A standard dedicated carbine was not introduced for Britain’s light dragoon regiments until 1796. Until then the Short Land Pattern musket had been issued to dragoon regiments. The trials report was returned in 1788, recommending that more experimentation with the rifled carbines should be carried out and that a folding bayonet may be better suited to cavalry use.

Flintlock breech-loading military carbine - Pattern 1785 Egg-Crespi (1785)
Pattern 1785 Crespi-system Egg breechloaders, the second has Hennem’s screwless lock. The carbine at the bottom is a muzzle-loader, all three have the unusual spear bayonet (Courtesy of the Royal Armouries)

The lack of a gas seal at the breech was also criticised and the Duke of Richmond began to explore other designs including those by Henry Nock. Tatham & Egg (Egg’s nephew) continued to manufacture weapons using the Crespi system until at least 1810, when some were made for volunteer yeoman cavalry (with serial numbers ranging up to at least #134). Crespi’s system would be improved by Urbanus Sartoris in 1817, with the addition of an interrupted screw and a moving barrel. Giuseppe Crespi reportedly died in poverty and his breech-loading system became another footnote in the early history of breech loading firearms.


Bibliography:

John H. Hall and the Origin of the Breechloader, D.B. Demeritt Jr., (source)

British Military Firearms 1650-1850, H.L. Blackmore, (1961)

The Austrian Army 1740-80: Cavalry, P.J. Haythornthwaite, (1994)

Patents: BESAL Light Machine Gun

On the 21st May 1943, Birmingham Small Arms Ltd.’s chief designer Henry Faulkner, along with Roger Wackrow, patented a series of features used on the BESAL light machine gun. The BESAL had begun life as a stop-gap, emergency light machine gun design which could be quickly manufactured alongside the Bren gun in the event of an imminent German invasion of Britain.

Instead, the design evolved into BSA’s attempt to have the BESAL adopted as a subsitute standard light machine gun. The images below comes from three British patents filed in May 1943 and granted in October 1945. They show the basic layout of the BESAL along with detailed drawings of the sight, universal magazine adaptor, bolt and the take down knob.

You can find our in-depth video, complete with disassembly, here.

For a more detailed history of the BESAL check out our blog on the history of the weapon.


Patents: 

‘Improvements in or relating to gas-operated automatic firearms’, GB572925, BSA, H. A. Faulkner & R.D. Wackrow, 30/10/1945, (source)

‘Improvements in or relating to automatic firearms’, GB572926, BSA, H. A. Faulkner & R.D. Wackrow, 30/10/1945, (source)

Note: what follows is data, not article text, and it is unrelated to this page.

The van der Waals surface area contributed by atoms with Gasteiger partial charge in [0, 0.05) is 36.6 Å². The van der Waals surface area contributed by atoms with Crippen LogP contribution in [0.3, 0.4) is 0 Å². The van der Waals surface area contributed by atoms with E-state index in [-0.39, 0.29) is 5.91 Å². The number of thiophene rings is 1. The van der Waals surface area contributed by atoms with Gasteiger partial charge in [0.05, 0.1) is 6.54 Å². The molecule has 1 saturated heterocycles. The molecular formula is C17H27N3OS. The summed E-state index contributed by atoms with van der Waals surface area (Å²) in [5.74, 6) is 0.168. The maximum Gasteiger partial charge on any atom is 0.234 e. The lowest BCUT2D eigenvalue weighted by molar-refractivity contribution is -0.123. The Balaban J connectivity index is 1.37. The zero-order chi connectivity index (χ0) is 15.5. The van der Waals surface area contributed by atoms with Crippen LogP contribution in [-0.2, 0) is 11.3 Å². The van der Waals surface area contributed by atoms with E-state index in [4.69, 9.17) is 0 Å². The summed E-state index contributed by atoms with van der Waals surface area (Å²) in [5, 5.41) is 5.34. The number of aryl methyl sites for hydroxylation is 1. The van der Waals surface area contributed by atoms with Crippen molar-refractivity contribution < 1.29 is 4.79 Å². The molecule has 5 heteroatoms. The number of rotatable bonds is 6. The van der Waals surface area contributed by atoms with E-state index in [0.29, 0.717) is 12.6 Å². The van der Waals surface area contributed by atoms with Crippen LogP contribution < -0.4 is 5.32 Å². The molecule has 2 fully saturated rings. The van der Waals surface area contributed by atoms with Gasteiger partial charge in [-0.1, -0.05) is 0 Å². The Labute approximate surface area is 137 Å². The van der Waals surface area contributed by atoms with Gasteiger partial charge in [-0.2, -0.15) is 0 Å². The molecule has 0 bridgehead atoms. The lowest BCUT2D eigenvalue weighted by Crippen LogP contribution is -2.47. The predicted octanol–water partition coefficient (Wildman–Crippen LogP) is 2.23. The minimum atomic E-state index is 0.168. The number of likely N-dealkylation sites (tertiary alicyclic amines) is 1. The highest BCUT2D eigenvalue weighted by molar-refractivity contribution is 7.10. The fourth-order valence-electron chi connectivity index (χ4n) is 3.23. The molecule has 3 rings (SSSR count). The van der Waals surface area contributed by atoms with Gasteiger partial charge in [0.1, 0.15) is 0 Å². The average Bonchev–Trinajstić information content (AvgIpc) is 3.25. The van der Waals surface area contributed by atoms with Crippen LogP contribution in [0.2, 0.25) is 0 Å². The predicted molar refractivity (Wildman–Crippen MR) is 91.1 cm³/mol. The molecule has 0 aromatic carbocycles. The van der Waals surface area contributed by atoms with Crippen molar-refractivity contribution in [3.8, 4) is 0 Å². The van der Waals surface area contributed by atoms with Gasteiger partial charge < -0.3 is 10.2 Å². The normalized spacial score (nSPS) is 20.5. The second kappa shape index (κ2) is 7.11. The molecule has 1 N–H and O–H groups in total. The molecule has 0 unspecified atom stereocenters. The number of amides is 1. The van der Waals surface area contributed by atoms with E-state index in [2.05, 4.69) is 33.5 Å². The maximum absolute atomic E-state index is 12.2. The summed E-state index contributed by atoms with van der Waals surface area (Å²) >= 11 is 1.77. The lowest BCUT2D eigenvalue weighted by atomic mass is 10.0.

‘Improvements in or relating to automatic firearms’, GB572924, BSA, H. A. Faulkner & R.D. Wackrow, 30/10/1945, (source)

Photographs: BESAL

We were recently lucky enough to examine a 3rd Pattern BESAL light machine gun dating from c.1942.  You can check out our full-length article on the BESAL here and our video here.

Below are a some photographs I took of the BESAL showing some of the details of its design as well as its stamped and spot welded constriction:

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Left-side profile of the BESAL, note the shape of the butt is very similar to that of the earlier Lewis Gun
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BESAL with magazine removed, the weapon appears to use a standard MkII Bren non-adjustable bipod
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Like the Bren, the BESAL has a universal magazine adaptor to allow it to feed from both box and drum Bren magazines

Some close ups of the BESAL

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Top-down view of the BESAL note the offset sights
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Rivet reinforcement of the bolt’s locking recess in the top of the receiver
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Right side – The butt-retention pin can be seen just below the rear sight assembly, this pin is captive and once pulled allows the butt to come off, the bolt and pistol grip can then be removed from the weapon
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Close up of the BESAL’s barrel removal catch – rotate to the rear to remove the barrel
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BESAL’s spring-loaded magazine dust cover closed, note the magazine catch on the left
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A shot from behind the BESAL showing the rear sight and the enclosed front sight, both off set to the left

 

Our thanks to the collection that holds the BESAL, whom wish to remain anonymous, which was kind enough to allow us access to their impressive array of small arms.


All photographs taken by Matthew Moss. Please do not reproduce these images without permission or credit. © The Armourer’s Bench 2017.